State of sovereignty
Nov 2, 2013-
The technological inclusion of drones in the global security paradigm as a defensive-offence mechanism has kicked off a new set of discussions and discourse based on a broad range of concerns and questions. Especially in the countries that consider drones a threat to their sovereignty and national security. Besides, drone operations, particularly in Pakistan and Yemen, have also raised the question of their international legality and legitimacy in the context of nation-state sovereignty.
There is a rule of thumb in technological developments within the military-strategic sphere around the globe that technological advancements are balanced out either through counter technological developments or by attaining similar capabilities. The discussion that falls beyond the orbit of this principle is very important in today’s globalised politics.
There are essentially three basic aspects to focus on regarding drones and their operations: i) the notion of a nation-state versus regional and international sovereignty; ii) aspects of international laws and globally agreed to norms concerning war, escalation, spying and use of territorial space; and iii) the reality of the positive outcomes of droning versus the two former aspects.
Given the changing perspective of nation-state sovereignty in contemporary global politics and international security, broader reforms are needed in the various treaties, covenants, conventions, procedures and the mandate of the United Nations to redraw limits. Besides, it has become a niche of our time to de-limit international legal and diplomatic taboos from the legal framework perspective, particularly regarding the notion of sovereignty amid sharply strengthening inter-dependent sovereignties among nation-states. It is also essential to reimagine cooperation among national, international and global stakeholders that require the inclusion of security perspectives as an integral part of the international legal framework.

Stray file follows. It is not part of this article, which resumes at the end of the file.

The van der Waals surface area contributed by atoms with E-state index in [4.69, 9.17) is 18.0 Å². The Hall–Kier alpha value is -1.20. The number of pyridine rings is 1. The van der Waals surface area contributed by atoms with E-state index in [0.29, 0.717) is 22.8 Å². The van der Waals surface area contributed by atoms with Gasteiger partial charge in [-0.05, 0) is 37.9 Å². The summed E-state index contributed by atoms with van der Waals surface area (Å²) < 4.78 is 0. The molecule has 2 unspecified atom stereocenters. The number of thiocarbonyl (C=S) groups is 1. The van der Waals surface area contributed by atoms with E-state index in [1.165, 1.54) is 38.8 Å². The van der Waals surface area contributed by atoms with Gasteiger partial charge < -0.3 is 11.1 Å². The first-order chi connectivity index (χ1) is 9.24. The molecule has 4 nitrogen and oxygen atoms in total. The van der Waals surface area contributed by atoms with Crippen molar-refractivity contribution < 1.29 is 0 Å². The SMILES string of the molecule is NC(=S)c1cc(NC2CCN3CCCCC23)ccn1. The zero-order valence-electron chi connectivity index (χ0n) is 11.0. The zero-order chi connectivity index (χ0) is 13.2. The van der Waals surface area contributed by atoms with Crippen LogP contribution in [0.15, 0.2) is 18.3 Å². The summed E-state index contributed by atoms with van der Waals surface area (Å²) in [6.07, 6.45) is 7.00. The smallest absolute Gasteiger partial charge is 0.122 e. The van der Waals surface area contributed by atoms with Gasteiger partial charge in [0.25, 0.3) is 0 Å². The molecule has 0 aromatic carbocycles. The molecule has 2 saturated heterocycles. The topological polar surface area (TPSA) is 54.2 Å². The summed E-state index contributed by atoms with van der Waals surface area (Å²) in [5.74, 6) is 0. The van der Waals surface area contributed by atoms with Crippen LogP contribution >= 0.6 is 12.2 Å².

It is highly important to summit around the collectively agreed upon ‘exceptionalism’ in the foreign policies of world powers like the US, UK, France, Russia, India, China, Germany, Canada and Australia regarding rogue and failed states so that a new wave of global statehood can appropriately come into being. In many cases, new nations need to emerge on the debris of failure. A reshuffle is required to redesign the global world in such a manner that a great number of exiting conflicts are resolved.
The war-peace contours of the world are also changing their meanings. No war can be justified from the sustainable peace perspective; however, war or offence that fulfills globally agreed upon legal frameworks; upholds basic collective rights regimes as well as political morality; ensures international security and is consented to by international forums like the UN are the exceptions. Therefore, if the world community discusses any new legality around drones in the context of international security, it should also consider emerging global interdependency as well as the debate around foreign policy ‘exceptionalism’ from the global security point of view.